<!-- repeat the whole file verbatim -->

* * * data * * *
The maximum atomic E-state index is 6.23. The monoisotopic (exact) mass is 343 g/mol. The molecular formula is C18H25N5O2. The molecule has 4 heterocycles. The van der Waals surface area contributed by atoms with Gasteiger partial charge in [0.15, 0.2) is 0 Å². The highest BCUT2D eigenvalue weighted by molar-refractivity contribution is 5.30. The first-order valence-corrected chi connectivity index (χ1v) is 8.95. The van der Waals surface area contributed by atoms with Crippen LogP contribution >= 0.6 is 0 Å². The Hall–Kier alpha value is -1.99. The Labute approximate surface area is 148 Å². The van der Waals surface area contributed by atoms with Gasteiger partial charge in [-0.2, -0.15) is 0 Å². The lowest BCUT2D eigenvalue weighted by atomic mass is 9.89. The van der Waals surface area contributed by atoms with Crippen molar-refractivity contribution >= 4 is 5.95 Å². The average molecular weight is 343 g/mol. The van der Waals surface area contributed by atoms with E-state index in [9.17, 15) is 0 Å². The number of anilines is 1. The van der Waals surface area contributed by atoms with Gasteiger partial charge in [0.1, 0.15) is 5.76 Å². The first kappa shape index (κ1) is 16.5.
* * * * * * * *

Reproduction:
The maximum atomic E-state index is 6.23. The monoisotopic (exact) mass is 343 g/mol. The molecular formula is C18H25N5O2. The molecule has 4 heterocycles. The van der Waals surface area contributed by atoms with Gasteiger partial charge in [0.15, 0.2) is 0 Å². The highest BCUT2D eigenvalue weighted by molar-refractivity contribution is 5.30. The first-order valence-corrected chi connectivity index (χ1v) is 8.95. The van der Waals surface area contributed by atoms with Crippen LogP contribution >= 0.6 is 0 Å². The Hall–Kier alpha value is -1.99. The Labute approximate surface area is 148 Å². The van der Waals surface area contributed by atoms with Gasteiger partial charge in [-0.2, -0.15) is 0 Å². The lowest BCUT2D eigenvalue weighted by atomic mass is 9.89. The van der Waals surface area contributed by atoms with Crippen molar-refractivity contribution >= 4 is 5.95 Å². The average molecular weight is 343 g/mol. The van der Waals surface area contributed by atoms with E-state index in [9.17, 15) is 0 Å². The number of anilines is 1. The van der Waals surface area contributed by atoms with Gasteiger partial charge in [0.1, 0.15) is 5.76 Å². The first kappa shape index (κ1) is 16.5.